But while some of the contents included herein no doubt hold some embarrassment for their creators in the decades that have since passed, there’s a lot to be said for the essential nature for all those harboring even a passing interest in 80s/90s punk rock. Between Eggplant’s own musings and contributions from the likes of Aaron Cometbus and Larry Livermore (whose “scene reports” seem to always include mention of just how hastily they were written), this is, perhaps, the definitive documentation of the Lookout / Gilman East Bay scene.
Touch and Go: The Complete Hardcore Punk Zine, by Tesco Vee and Dave Stimson. (Bazillion Points)
This collection happily skirts the line between the two, maintaining, for better and worse, the original layouts of the 22 issues it compiles, while creating a volume that’ll play nicely next to your fancy pants coffee table art books. Bazillion Points outdid its here. Every page is a hardcore show flier come to life, featuring interviews with and works by most of hardcore’s definitive icons, including Ian MacKaye, Keith Morris, Henry Rollins and, of course, the Meatmen’s Tesco Vee, who would go on to found the record label of the same name with co-author Dave Stimson and Necros bassist Corey Rusk.
This 575 page collection is important as more than just its insight into the label — it’s a key document of one of the most powerful music movements of the past 35 years. And hell, who doesn’t want to look at full-size reproductions of early Black Flag concert fliers?
Schism: New York Hardcore Fanzine, edited by Chris Wrenn. (Bridge Nine Press)
Speaking of Hardcore, if you can find a reasonably-priced copy of the Schism hardcore fanzine collection by Bridge Nine Press, don’t hesitate. That book’s currently fetching more than $100 over on Amazon, which certainly feels like a lot to pay for a book that’s a fraction the price of the Touch and Go collection — one that originally carried a $14 cover price at that. But the pictures and oft-lighthearted interviews with the likes of Agnostic Front and Gorilla Biscuits are pretty essential readings for anyone who live through the era — and those who wished they had.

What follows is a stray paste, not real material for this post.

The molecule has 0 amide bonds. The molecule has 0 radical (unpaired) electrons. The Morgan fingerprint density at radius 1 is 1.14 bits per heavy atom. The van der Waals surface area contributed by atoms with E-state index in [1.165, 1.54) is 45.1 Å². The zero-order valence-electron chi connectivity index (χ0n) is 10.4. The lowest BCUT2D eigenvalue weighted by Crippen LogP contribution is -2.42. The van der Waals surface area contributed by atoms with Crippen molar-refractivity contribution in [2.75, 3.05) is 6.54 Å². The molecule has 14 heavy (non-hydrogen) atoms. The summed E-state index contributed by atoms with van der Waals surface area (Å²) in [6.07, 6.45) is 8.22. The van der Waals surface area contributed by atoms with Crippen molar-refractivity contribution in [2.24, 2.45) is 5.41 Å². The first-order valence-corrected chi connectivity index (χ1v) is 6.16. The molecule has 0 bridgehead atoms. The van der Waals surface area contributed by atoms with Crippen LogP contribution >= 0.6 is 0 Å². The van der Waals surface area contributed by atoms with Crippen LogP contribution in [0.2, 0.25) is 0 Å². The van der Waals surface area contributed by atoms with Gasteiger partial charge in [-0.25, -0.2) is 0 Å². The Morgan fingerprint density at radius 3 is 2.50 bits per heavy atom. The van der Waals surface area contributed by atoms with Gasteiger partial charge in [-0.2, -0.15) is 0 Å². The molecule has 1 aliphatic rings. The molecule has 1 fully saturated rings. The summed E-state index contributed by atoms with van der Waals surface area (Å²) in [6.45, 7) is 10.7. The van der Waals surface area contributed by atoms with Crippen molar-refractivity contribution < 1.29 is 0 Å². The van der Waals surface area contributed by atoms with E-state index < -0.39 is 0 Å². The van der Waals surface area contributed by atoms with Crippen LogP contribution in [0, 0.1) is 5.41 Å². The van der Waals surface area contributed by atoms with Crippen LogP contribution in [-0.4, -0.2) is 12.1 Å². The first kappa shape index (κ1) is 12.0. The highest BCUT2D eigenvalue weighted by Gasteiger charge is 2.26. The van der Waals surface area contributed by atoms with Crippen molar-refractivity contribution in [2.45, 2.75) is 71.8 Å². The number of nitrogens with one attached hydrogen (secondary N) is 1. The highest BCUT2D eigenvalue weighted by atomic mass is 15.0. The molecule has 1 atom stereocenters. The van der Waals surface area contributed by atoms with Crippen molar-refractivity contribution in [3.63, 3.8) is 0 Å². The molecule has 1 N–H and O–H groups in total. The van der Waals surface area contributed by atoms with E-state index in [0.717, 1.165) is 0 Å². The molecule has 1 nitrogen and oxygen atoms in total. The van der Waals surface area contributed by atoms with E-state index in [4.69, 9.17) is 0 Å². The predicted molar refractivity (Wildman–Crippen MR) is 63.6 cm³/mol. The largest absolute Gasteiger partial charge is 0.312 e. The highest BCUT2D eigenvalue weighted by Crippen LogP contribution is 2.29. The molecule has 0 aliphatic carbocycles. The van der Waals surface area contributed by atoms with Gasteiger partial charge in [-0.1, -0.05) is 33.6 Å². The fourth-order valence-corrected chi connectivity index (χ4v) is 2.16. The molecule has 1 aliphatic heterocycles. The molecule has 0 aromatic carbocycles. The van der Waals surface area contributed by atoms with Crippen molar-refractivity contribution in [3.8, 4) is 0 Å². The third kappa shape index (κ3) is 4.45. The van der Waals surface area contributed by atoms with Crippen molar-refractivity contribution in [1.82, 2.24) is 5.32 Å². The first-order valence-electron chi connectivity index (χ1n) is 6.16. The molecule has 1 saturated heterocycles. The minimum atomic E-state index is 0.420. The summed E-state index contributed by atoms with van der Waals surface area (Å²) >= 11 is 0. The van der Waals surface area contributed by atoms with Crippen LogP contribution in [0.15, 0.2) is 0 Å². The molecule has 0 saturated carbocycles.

The Simple History Series, by J Gerlach. (Microcosm)
Like Howard Zinn broken up into bite-sized, Cliffs Notes volumes, this unbound collected series chronicles a diverse array of historical moments into easily digested. There’s ten books in all, and once you’ve finished the first issue on Columbus on your bus ride to work, there’s no getting out of this things they didn’t tell you in school history series. The day after getting this in the mail, I shot a letter to the publisher asking when volume two is set to arrive. The answer is eventually. But not soon enough.
Skate Fate: The Best of Skate Fate
the best compilation I’ve seen of an 80s skate zine. And damned if it
doesn’t make me happy, with its badly drawn comics and goofy interviews
with folks like Lance Mountain. Nostalgia for the era has never been
stronger, thanks almost single-handedly to the cinematic output of Bones
Brigade founder Stacy Peralta. As great as his recent documentaries
have been, however, there’s something to be said for the raw document
that is this collection, with its hand-drawn ads, collections of
abandoned logos and sometimes questionable grammar.
More than just about anything I’ve come across over the past couple of years, this thing makes me want to jump on my board. But, as I’m sure is the case with its creators more than 30 years after its inception, my knees just ain’t what they used to be.
Brian Heater (@bheater ) is a senior
editor at Engadget and the founder of indie comics site, The Daily Cross
Hatch. His writing has appeared in Spin, The Onion, Entertainment
Weekly and The New York Press. He hosts several podcasts and shares an
apartment in Queens with a rabbit named Sylvia.